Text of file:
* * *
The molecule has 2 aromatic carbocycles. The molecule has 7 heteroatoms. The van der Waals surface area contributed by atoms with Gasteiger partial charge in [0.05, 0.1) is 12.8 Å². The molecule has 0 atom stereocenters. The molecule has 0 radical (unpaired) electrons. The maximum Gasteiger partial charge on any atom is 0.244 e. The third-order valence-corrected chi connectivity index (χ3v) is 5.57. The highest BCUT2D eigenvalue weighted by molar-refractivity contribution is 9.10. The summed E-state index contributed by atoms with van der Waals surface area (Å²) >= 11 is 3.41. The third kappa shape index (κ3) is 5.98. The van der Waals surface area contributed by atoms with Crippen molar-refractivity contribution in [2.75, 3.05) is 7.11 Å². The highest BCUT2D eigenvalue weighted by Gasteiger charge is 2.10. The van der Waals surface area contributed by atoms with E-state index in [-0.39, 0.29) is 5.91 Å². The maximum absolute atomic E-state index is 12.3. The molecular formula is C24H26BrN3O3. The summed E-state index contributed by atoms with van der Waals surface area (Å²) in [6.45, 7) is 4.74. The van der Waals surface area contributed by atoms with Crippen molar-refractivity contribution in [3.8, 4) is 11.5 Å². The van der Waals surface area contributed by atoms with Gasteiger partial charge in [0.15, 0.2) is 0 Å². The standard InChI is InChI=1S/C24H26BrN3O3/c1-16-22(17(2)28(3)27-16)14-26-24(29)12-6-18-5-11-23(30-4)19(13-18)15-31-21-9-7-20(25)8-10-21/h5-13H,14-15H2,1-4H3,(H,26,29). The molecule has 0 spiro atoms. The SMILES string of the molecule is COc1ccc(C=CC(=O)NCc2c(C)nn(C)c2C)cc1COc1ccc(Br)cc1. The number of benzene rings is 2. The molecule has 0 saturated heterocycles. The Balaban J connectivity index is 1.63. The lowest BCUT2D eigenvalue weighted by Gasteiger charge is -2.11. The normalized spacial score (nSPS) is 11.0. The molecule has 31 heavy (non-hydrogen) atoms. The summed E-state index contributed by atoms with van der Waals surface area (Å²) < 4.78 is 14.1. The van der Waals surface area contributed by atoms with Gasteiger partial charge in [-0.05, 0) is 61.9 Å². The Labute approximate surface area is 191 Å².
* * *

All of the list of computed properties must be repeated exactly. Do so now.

The molecule has 2 aromatic carbocycles. The molecule has 7 heteroatoms. The van der Waals surface area contributed by atoms with Gasteiger partial charge in [0.05, 0.1) is 12.8 Å². The molecule has 0 atom stereocenters. The molecule has 0 radical (unpaired) electrons. The maximum Gasteiger partial charge on any atom is 0.244 e. The third-order valence-corrected chi connectivity index (χ3v) is 5.57. The highest BCUT2D eigenvalue weighted by molar-refractivity contribution is 9.10. The summed E-state index contributed by atoms with van der Waals surface area (Å²) >= 11 is 3.41. The third kappa shape index (κ3) is 5.98. The van der Waals surface area contributed by atoms with Crippen molar-refractivity contribution in [2.75, 3.05) is 7.11 Å². The highest BCUT2D eigenvalue weighted by Gasteiger charge is 2.10. The van der Waals surface area contributed by atoms with E-state index in [-0.39, 0.29) is 5.91 Å². The maximum absolute atomic E-state index is 12.3. The molecular formula is C24H26BrN3O3. The summed E-state index contributed by atoms with van der Waals surface area (Å²) in [6.45, 7) is 4.74. The van der Waals surface area contributed by atoms with Crippen molar-refractivity contribution in [3.8, 4) is 11.5 Å². The van der Waals surface area contributed by atoms with Gasteiger partial charge in [0.15, 0.2) is 0 Å². The standard InChI is InChI=1S/C24H26BrN3O3/c1-16-22(17(2)28(3)27-16)14-26-24(29)12-6-18-5-11-23(30-4)19(13-18)15-31-21-9-7-20(25)8-10-21/h5-13H,14-15H2,1-4H3,(H,26,29). The molecule has 0 spiro atoms. The SMILES string of the molecule is COc1ccc(C=CC(=O)NCc2c(C)nn(C)c2C)cc1COc1ccc(Br)cc1. The number of benzene rings is 2. The molecule has 0 saturated heterocycles. The Balaban J connectivity index is 1.63. The lowest BCUT2D eigenvalue weighted by Gasteiger charge is -2.11. The normalized spacial score (nSPS) is 11.0. The molecule has 31 heavy (non-hydrogen) atoms. The summed E-state index contributed by atoms with van der Waals surface area (Å²) < 4.78 is 14.1. The van der Waals surface area contributed by atoms with Gasteiger partial charge in [-0.05, 0) is 61.9 Å². The Labute approximate surface area is 191 Å².